DOVER-FOXCROFT, Maine — A Milo man who deliberately set fire to his Second Street home to collect insurance money was sentenced Monday to six years in prison with all but one year suspended.
Shane Smith, 20, who was represented in court Monday by attorney Julio DeSanctis of Bangor, also was sentenced to one year in prison for burglary, one year for theft, and 30 days for filing a false accident report. The latter sentences will be served concurrently with the arson sentence. He also was ordered to pay $1,000 in restitution and was placed on four years probation.
The maximum sentence for arson is 30 years in prison.
“I made a mistake,” Smith said in the Piscataquis County Superior Court hearing held in 13th District Court. “I did the wrong thing; I tried to take the easy way out.”
Smith told Judge Kevin Stitham that he and his wife wanted to move to Florida. He said the burning of his house in March 2008 would give him a paycheck so the couple could start over in Florida.
The burglary and theft charges involved a Lakeview home where Smith and his then girlfriend stayed after the fire, according to Investigator Guy Dow of the Piscataquis County Sheriff’s Department. Dow said earlier the home was rented to Smith, but a garage on the property was off-limits. He said a door to the garage was broken into and fishing poles, tools and a large tool chest were stolen.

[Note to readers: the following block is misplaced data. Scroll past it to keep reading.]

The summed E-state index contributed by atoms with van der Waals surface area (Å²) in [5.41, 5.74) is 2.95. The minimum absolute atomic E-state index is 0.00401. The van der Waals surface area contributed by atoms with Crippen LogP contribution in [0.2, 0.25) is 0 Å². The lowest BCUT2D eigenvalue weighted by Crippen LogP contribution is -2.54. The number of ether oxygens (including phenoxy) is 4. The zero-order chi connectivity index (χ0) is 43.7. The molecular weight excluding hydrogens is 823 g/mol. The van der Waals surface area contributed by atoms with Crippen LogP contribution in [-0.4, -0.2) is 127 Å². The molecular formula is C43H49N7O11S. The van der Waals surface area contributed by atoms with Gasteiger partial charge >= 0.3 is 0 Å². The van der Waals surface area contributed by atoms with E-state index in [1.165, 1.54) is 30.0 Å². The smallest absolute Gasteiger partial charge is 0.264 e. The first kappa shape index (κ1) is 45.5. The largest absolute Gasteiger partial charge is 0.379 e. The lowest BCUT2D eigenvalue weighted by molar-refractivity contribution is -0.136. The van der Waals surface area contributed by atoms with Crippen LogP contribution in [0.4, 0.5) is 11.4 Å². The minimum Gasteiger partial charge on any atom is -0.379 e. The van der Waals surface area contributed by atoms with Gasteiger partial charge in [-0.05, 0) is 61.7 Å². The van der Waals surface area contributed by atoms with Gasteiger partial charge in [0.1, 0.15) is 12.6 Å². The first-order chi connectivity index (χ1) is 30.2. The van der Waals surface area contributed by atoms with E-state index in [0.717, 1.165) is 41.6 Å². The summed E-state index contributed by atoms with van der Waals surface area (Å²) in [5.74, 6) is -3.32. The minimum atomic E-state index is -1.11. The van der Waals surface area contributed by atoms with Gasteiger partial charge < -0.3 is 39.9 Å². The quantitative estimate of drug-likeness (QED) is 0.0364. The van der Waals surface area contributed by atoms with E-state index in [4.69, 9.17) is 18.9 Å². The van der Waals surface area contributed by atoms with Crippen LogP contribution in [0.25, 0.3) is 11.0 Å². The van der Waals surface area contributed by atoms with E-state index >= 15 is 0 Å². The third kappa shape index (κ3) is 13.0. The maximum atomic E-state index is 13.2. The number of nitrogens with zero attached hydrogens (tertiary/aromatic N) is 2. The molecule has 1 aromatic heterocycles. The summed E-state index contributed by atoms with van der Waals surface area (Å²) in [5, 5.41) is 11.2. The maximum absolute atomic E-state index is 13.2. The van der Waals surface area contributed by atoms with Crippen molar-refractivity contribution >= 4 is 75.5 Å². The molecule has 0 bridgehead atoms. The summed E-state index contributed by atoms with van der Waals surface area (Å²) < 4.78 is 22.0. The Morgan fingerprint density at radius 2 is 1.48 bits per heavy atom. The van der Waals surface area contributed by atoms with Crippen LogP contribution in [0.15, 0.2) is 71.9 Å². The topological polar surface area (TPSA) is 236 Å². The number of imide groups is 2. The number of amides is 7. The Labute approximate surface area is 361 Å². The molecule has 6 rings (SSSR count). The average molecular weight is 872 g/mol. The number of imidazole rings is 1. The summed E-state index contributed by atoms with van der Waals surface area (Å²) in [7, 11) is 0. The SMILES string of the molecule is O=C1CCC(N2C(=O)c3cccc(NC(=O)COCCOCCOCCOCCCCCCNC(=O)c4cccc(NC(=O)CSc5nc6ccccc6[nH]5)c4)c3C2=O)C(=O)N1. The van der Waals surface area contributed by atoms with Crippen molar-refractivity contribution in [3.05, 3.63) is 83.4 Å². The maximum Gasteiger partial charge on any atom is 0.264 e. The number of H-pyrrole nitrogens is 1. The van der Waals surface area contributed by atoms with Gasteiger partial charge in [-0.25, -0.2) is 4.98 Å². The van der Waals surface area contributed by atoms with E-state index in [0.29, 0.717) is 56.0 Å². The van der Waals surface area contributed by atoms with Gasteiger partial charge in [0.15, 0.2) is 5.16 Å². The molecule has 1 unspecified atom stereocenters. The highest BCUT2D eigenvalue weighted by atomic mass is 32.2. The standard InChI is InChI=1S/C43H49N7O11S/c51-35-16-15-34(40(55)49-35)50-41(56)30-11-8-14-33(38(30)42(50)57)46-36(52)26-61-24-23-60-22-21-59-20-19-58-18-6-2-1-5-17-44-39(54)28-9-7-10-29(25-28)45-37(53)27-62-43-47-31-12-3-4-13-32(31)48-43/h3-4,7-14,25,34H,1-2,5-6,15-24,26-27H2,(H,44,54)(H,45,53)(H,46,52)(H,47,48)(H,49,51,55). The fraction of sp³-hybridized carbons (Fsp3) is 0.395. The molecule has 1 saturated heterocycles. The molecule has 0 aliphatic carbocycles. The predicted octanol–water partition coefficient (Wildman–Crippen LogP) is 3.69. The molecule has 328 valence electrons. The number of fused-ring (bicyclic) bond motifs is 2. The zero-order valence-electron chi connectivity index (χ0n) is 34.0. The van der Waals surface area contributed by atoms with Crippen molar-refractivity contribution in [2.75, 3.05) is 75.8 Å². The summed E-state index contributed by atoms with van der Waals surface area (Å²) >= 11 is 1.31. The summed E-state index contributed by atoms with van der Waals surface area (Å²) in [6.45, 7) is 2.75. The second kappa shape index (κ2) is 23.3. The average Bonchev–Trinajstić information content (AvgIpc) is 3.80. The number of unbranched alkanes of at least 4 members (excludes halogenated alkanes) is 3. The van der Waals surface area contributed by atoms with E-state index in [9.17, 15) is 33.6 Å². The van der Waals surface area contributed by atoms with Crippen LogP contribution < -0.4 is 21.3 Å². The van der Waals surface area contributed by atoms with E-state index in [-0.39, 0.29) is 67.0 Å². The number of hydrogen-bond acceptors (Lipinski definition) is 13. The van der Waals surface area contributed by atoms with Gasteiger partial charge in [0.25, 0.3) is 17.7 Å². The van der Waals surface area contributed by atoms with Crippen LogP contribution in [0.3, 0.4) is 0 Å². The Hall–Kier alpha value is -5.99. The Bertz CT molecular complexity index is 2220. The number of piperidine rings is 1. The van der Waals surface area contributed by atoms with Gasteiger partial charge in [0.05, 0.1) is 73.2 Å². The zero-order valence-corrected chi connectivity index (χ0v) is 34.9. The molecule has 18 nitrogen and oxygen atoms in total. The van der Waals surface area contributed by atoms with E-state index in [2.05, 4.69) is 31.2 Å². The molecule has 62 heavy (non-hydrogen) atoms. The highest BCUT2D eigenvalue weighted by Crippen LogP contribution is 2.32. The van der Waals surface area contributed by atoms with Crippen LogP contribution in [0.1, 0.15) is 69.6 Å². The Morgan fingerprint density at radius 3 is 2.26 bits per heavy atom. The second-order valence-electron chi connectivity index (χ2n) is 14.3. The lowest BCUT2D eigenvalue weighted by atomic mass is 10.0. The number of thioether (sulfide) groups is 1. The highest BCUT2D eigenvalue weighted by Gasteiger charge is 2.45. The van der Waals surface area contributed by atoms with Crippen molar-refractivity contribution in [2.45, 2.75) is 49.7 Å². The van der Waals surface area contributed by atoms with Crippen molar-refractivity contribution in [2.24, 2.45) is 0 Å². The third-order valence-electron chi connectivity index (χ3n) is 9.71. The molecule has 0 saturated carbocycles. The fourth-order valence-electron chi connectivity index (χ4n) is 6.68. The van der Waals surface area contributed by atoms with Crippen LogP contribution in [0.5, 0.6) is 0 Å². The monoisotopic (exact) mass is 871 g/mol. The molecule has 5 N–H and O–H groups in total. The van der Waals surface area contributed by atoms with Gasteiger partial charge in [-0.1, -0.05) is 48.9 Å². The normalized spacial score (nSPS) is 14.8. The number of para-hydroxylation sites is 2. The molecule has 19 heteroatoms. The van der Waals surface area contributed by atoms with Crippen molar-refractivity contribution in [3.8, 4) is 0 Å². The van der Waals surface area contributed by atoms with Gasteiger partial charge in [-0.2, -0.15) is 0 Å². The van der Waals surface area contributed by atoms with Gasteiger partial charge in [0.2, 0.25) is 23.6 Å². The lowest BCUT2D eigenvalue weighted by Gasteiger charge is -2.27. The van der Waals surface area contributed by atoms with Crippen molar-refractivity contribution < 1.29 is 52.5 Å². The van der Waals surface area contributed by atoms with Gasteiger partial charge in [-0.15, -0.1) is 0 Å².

Regarding the charge of giving false information, Milo Police Chief Michael Poulin said previously that Smith had struck a deer with his motor vehicle earlier in the year and collected from his insurance company. He then attempted to collect insurance again involving the same accident.
In analyzing the case, Stitham said he took into account the nature and seriousness of the arson offense, that the fire was set at night, there was a mortgage on the house, and the home was in a neighborhood. He also took into account that Smith has a mental illness, that he had not put a lot of pre-thought into the arson, and that he got his girlfriend and animals safely out of the house. The judge also noted that Smith had since obtained his general equivalency degree and that he had admitted his guilt.
“Arson is an incredibly serious offense,” Stitham told Smith. He also told him that it was critical he do a significant amount of time. The sentence was in line with other fires that had been deliberately set for insurance claims since 1999, according to Stitham.